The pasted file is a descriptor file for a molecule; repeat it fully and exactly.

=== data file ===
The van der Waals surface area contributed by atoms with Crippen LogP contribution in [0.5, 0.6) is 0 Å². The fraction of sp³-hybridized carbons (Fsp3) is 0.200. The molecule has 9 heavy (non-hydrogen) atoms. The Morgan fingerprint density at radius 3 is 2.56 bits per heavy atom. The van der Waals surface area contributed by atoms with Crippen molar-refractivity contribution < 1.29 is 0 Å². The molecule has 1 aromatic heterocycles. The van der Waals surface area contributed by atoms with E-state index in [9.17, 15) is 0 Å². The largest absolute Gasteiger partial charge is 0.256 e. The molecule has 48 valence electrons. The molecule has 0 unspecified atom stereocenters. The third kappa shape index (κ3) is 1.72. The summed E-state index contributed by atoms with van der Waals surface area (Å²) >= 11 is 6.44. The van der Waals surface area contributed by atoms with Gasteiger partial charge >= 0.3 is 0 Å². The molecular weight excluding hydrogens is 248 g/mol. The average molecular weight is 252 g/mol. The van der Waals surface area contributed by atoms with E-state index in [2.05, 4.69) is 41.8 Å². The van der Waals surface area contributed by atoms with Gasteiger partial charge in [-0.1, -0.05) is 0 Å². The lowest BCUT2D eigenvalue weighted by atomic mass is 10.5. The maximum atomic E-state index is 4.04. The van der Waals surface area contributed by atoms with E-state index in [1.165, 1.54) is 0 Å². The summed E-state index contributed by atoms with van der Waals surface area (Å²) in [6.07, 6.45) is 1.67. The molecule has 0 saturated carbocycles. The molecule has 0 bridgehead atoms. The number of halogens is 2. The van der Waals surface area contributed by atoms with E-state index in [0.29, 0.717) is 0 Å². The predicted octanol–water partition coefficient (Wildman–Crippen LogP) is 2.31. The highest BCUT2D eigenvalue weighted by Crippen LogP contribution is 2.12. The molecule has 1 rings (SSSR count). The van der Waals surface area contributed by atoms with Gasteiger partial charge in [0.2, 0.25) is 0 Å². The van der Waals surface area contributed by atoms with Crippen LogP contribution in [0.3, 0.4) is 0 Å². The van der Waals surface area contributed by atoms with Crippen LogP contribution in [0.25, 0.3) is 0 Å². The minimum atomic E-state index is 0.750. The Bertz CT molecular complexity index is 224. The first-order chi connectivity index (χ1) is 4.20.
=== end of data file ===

The van der Waals surface area contributed by atoms with Crippen LogP contribution in [0.5, 0.6) is 0 Å². The fraction of sp³-hybridized carbons (Fsp3) is 0.200. The molecule has 9 heavy (non-hydrogen) atoms. The Morgan fingerprint density at radius 3 is 2.56 bits per heavy atom. The van der Waals surface area contributed by atoms with Crippen molar-refractivity contribution < 1.29 is 0 Å². The molecule has 1 aromatic heterocycles. The van der Waals surface area contributed by atoms with E-state index in [9.17, 15) is 0 Å². The largest absolute Gasteiger partial charge is 0.256 e. The molecule has 48 valence electrons. The molecule has 0 unspecified atom stereocenters. The third kappa shape index (κ3) is 1.72. The summed E-state index contributed by atoms with van der Waals surface area (Å²) >= 11 is 6.44. The van der Waals surface area contributed by atoms with Gasteiger partial charge >= 0.3 is 0 Å². The molecular weight excluding hydrogens is 248 g/mol. The average molecular weight is 252 g/mol. The van der Waals surface area contributed by atoms with E-state index in [2.05, 4.69) is 41.8 Å². The van der Waals surface area contributed by atoms with Gasteiger partial charge in [-0.1, -0.05) is 0 Å². The lowest BCUT2D eigenvalue weighted by atomic mass is 10.5. The maximum atomic E-state index is 4.04. The van der Waals surface area contributed by atoms with E-state index in [1.165, 1.54) is 0 Å². The summed E-state index contributed by atoms with van der Waals surface area (Å²) in [6.07, 6.45) is 1.67. The molecule has 0 saturated carbocycles. The molecule has 0 bridgehead atoms. The number of halogens is 2. The van der Waals surface area contributed by atoms with E-state index in [0.29, 0.717) is 0 Å². The predicted octanol–water partition coefficient (Wildman–Crippen LogP) is 2.31. The highest BCUT2D eigenvalue weighted by Crippen LogP contribution is 2.12. The molecule has 1 rings (SSSR count). The van der Waals surface area contributed by atoms with Gasteiger partial charge in [0.2, 0.25) is 0 Å². The van der Waals surface area contributed by atoms with Crippen LogP contribution in [0.3, 0.4) is 0 Å². The van der Waals surface area contributed by atoms with Crippen LogP contribution in [0.25, 0.3) is 0 Å². The minimum atomic E-state index is 0.750. The Bertz CT molecular complexity index is 224. The first-order chi connectivity index (χ1) is 4.20.